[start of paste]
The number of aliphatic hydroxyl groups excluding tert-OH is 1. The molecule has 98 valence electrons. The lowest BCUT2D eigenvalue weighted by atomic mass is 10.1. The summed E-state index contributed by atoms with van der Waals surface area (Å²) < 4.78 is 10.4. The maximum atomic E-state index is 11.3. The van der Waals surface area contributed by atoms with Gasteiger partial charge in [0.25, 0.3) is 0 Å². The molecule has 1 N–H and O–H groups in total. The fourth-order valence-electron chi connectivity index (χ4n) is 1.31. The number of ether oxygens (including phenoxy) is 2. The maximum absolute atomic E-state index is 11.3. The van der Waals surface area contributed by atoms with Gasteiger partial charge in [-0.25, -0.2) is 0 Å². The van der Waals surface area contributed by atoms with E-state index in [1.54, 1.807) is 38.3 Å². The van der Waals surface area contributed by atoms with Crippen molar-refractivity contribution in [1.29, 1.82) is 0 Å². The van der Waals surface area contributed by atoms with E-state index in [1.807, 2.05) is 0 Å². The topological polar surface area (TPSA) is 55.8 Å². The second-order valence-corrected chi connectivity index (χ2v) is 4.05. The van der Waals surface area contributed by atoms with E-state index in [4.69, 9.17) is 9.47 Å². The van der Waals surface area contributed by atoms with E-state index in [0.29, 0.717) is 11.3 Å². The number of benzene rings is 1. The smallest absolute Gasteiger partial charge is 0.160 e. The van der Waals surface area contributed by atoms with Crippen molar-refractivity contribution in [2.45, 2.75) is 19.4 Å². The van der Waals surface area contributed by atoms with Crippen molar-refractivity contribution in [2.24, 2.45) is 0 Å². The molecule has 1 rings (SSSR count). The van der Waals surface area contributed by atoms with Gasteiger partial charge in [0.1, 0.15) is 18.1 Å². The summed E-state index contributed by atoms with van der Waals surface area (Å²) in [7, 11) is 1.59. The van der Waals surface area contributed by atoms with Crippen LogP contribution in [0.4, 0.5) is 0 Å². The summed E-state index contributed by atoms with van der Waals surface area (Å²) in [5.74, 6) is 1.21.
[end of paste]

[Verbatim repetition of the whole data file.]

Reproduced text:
The number of aliphatic hydroxyl groups excluding tert-OH is 1. The molecule has 98 valence electrons. The lowest BCUT2D eigenvalue weighted by atomic mass is 10.1. The summed E-state index contributed by atoms with van der Waals surface area (Å²) < 4.78 is 10.4. The maximum atomic E-state index is 11.3. The van der Waals surface area contributed by atoms with Gasteiger partial charge in [0.25, 0.3) is 0 Å². The molecule has 1 N–H and O–H groups in total. The fourth-order valence-electron chi connectivity index (χ4n) is 1.31. The number of ether oxygens (including phenoxy) is 2. The maximum absolute atomic E-state index is 11.3. The van der Waals surface area contributed by atoms with Gasteiger partial charge in [-0.25, -0.2) is 0 Å². The van der Waals surface area contributed by atoms with E-state index in [1.54, 1.807) is 38.3 Å². The van der Waals surface area contributed by atoms with Crippen molar-refractivity contribution in [1.29, 1.82) is 0 Å². The van der Waals surface area contributed by atoms with E-state index in [1.807, 2.05) is 0 Å². The topological polar surface area (TPSA) is 55.8 Å². The second-order valence-corrected chi connectivity index (χ2v) is 4.05. The van der Waals surface area contributed by atoms with E-state index in [4.69, 9.17) is 9.47 Å². The van der Waals surface area contributed by atoms with E-state index in [0.29, 0.717) is 11.3 Å². The number of benzene rings is 1. The smallest absolute Gasteiger partial charge is 0.160 e. The van der Waals surface area contributed by atoms with Crippen molar-refractivity contribution in [2.45, 2.75) is 19.4 Å². The van der Waals surface area contributed by atoms with Crippen molar-refractivity contribution in [2.24, 2.45) is 0 Å². The molecule has 1 rings (SSSR count). The van der Waals surface area contributed by atoms with Gasteiger partial charge in [0.1, 0.15) is 18.1 Å². The summed E-state index contributed by atoms with van der Waals surface area (Å²) in [7, 11) is 1.59. The van der Waals surface area contributed by atoms with Crippen LogP contribution in [0.4, 0.5) is 0 Å². The summed E-state index contributed by atoms with van der Waals surface area (Å²) in [5.74, 6) is 1.21.